Society and Culture

Access to Food Stamps Improves Children’s Health and Reduces Medical Spending

December 05, 2018
In a new policy brief, Chloe N. East (Ph.D., economics, ’16), an assistant professor of economics at the University of Colorado Denver, examines how parental eligibility for the Food Stamp Program affects children's well-being and healthcare expenses, with a particular focus on U.S.-born children of immigrants.

Do You Have a Healthy Personality? Researchers Think They Can Tell You

November 27, 2018
What are the most psychologically healthy personality traits? Scholars have been interested in characterizing the healthy personality as long as they have been trying to understand how people differ from one another. Researchers from UC Davis have identified a healthy personality prototype in a recent study using a contemporary trait perspective.

Katia Vega: Creating the Interactive Body

November 26, 2018

Katia Vega, an assistant professor of design, is breaking ground in creating the “interactive body.” Her recent research has included bio-sensitive tattoos that give information about body chemistry, conductive makeup that allows one to turn lights on and off with the blink of an eye, and paying for purchases though microchips attached to fingernails.

“I’m interested in creating seamless technology; the goal is to make it indistinguishable from our body,” she says.

What Historians Could Teach Senators on the Judiciary Committee

November 16, 2018

by Ellen Hartigan-O’Connor and Lisa G. Materson

Hand-written notes on a teenager’s calendar. Remembered whispered confidences. Letters of support signed by wealthy acquaintances. Letters of non-support signed by wealthy lawyers. Therapist records. Rate My Professor scores. The recent Kavanaugh hearings, and the broader #MeToo movement in which it unfolded, were less a contest of he-said/she-said and more a battle over evidence.

What Makes Trauma Memories Different?

November 16, 2018
The sexual assault and child pornography conviction of former USA Gymnastics doctor Larry Nassar. The child sex abuse scandal of Penn State football coach Jerry Sandusky. Hundreds of priests accused of sexual misconduct that took place over many years. These and other shocking cases — in addition to shattering public confidence in once-trusted officials and the institutions that employed them — raised the question in people’s minds: How well can anyone remember events that happened years, and even decades, earlier?

Humanities Redefined

November 08, 2018
Graduate Students Bring Research and Action to Communities

Through the Mellon Public Scholars program, UC Davis graduate students combine their scholarship and passions to make a tangible difference in communities across the region, nation, and world. Working with community organizations and individuals, the scholars examine real-world problems and offer creative solutions.

How the Cyberworld Enhances and Undermines Elections

November 05, 2018

With the midterm elections just a few days away, several faculty members provided insights into how messy, self-reflective and fact-free political conversations can get online; ways art can help us understand the magnitude of social media on elections; and how easy it is to hack voter information.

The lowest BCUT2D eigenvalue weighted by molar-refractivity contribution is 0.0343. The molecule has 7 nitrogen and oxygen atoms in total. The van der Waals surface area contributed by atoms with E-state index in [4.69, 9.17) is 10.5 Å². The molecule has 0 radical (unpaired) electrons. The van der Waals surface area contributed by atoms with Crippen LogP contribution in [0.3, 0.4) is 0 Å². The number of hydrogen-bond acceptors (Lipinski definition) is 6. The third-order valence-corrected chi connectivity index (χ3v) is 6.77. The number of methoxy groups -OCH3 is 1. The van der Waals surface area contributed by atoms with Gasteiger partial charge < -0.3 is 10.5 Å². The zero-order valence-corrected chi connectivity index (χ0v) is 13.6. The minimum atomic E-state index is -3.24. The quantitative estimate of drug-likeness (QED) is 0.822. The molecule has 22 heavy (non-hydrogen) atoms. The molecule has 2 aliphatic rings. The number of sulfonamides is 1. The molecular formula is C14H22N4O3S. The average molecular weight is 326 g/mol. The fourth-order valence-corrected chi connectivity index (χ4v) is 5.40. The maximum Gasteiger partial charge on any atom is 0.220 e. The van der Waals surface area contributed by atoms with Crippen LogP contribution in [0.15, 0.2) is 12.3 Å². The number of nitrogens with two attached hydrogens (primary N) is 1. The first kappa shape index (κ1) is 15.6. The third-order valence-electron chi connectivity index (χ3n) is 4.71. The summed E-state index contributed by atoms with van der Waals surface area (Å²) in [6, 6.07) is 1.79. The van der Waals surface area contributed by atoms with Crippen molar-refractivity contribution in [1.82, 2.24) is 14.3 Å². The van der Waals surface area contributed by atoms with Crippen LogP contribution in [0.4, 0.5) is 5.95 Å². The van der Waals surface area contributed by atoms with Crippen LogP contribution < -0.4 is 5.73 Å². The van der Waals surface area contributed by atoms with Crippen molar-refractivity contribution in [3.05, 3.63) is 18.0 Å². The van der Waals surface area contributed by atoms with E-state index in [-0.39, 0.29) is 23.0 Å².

New Research and Movie Shine Light on Punjabi Women in California

November 05, 2018
Starting in 1910, Punjabi women began trickling into California, joining a community of men who started arriving from the northern Indian province of Punjab in the 1890s. But even as their numbers grew these women remained largely invisible. Their women’s story is now being told, thanks to Nicole Ranganath, historian and assistant adjunct professor of Middle East/South Asia Studies (ME/SA) in the UC Davis College of Letters and Science. Along with amassing an archive of interviews, photographs, letters and archival footage, she has created a documentary film “Walking into the Unknown: A History of Punjabi Women in California.”

UC Davis-State Team Honored for California's K-12 History Framework

October 19, 2018
The California History-Social Science Project, headquartered at UC Davis, will share a national K-12 teaching award with the California Department of Education for helping to write the state’s new framework for history-social science instruction in the public schools. The American Historical Association recently announced that it will award its Beveridge Family Teaching Prize to the co-winners.

Events Explore Role of Women in German Leadership

October 16, 2018

The centenary of women’s suffrage in Germany will be marked with several events about women’s suffrage and leadership in Germany presented by the UC Davis College of Letters and Science’s Department of German and Russian on Oct. 22, 23 and 26. 

The events start Oct. 22 with an opening reception for an exhibition on the history of female suffrage in Sproul Hall lobby from noon to 1 p.m. On display through Nov. 8, it will feature posters on the history of women’s right to vote around the world. All posters have been researched and prepared by UC Davis students.